Ultrasound used to trigger insulin release in mice shows promise for diabetes therapy

By targeting the pancreas with ultrasound therapy, researchers from George Washington University have been able to increase the amount of insulin in the blood in mice, pointing to new ways to manage diabetes in humans

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Credit: Tania Singh

WASHINGTON, D.C. May 16, 2019 — The World Health Organization ranks Type 2 diabetes among the most common causes of death in the world. Current treatments can help the body use insulin at various stages of the disease, but they can also be expensive and subject patients to lifelong medication regimens and side effects. Thanks to new therapeutic ultrasound technology, one promising alternative looks to reshape how early Type 2 diabetes is managed.

A group of researchers from George Washington University in Washington, D.C., has used ultrasound therapy to stimulate insulin release from mice on demand. After exposing the pancreas, the body’s insulin production center, to ultrasonic pulses, the researchers saw measurable increases in the mice’s blood insulin levels.

The team will present their findings at the 177th Meeting of the Acoustical Society of America, which takes place from May 13-17, at the Galt House in Louisville, Kentucky.

“Our work is an important first step in stimulating endocrine tissue,” said Tania Singh, an author on the paper.

While ultrasound has traditionally been used as a diagnostic tool, such as during pregnancy, advances have led to its use for therapies ranging from kidney stones to recent trials for Parkinson’s disease.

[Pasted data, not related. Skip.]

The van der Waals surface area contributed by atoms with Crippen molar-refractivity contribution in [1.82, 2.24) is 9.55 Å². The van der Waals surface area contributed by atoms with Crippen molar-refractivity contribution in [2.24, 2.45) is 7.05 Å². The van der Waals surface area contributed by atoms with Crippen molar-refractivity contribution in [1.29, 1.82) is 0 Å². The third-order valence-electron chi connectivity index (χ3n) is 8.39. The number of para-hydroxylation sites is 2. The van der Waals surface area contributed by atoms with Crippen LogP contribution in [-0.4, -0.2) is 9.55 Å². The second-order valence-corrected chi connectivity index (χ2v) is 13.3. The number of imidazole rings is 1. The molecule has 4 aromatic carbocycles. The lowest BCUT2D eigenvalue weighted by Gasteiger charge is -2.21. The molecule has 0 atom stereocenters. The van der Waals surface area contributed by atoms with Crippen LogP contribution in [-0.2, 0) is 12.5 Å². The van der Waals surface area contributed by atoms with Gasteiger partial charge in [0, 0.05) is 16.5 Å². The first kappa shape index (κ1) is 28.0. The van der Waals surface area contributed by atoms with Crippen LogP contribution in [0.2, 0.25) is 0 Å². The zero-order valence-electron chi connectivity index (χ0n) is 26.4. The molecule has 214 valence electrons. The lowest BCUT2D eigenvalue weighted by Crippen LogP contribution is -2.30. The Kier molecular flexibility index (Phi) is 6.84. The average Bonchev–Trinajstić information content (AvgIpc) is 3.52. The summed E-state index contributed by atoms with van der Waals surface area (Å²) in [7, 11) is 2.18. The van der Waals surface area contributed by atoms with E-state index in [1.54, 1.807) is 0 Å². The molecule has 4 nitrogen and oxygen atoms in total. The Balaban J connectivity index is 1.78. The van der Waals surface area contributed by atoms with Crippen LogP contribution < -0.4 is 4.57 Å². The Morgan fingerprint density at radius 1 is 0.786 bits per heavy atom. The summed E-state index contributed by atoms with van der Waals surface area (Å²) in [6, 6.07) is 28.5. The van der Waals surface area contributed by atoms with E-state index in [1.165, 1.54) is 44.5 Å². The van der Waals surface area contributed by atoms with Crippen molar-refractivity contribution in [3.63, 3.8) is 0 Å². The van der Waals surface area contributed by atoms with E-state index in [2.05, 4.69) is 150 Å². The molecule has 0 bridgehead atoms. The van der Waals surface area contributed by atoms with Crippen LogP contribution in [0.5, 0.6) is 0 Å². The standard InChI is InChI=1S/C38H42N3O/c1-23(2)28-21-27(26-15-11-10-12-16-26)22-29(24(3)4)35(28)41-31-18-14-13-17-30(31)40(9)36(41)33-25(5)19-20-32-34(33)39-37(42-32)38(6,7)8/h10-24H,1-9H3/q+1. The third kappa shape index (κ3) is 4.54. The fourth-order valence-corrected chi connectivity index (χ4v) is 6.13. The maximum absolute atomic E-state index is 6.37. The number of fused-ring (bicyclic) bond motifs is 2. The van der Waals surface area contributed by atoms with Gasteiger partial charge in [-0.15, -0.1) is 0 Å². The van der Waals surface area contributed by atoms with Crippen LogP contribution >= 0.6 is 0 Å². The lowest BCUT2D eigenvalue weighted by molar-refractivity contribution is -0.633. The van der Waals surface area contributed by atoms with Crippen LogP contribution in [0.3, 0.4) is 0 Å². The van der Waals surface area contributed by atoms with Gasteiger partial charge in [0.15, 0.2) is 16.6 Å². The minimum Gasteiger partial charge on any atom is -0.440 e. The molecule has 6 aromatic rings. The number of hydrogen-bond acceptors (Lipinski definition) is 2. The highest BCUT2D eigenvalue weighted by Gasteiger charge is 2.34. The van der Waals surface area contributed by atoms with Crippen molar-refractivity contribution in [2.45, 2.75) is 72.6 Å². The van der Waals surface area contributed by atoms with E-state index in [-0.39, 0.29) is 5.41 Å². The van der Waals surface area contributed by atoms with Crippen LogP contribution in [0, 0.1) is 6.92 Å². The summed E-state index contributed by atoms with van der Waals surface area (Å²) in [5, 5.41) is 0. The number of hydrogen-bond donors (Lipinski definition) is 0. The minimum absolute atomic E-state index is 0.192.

The group’s work is the first time ultrasound has been explored as a way to treat diabetes.

As blood sugar levels rise, specialized cells in the pancreas called beta cells ramp up insulin production to counterbalance the higher-than-expected levels of sugar. Early in the disease, beta cells can become overwhelmed, and insulin can build up inside them.

To prevent this buildup from killing the beta cells and worsening the disease, drugs can help ailing beta cells release insulin. It is these drugs that Singh and her group hope to mimic with ultrasound — without drug side effects.

Blood samples from the mice showed significant increases in insulin levels after receiving the ultrasonic therapy.

Further examination has yet to find any damage done to the pancreas or surrounding organs by ultrasound.

“The pancreas has a number of other roles in addition to producing insulin, including the release of antagonistic hormones and digestive enzymes,” Singh said. “It’s something we hope to look into in the future.”

Interestingly, while the team noticed an uptick in insulin, they did not see the corresponding drop in glucose levels one would expect. This is something Singh hopes to investigate more soon. She also hopes to expand their studies to larger animals and one day develop a device that can work seamlessly with glucose monitors.

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Presentation #4pBAb11, “Therapeutic ultrasound-induced insulin release in vivo” will be at 4:40 p.m., Thursday, May 16, in the Nunn room of the Galt House in Louisville, Kentucky.

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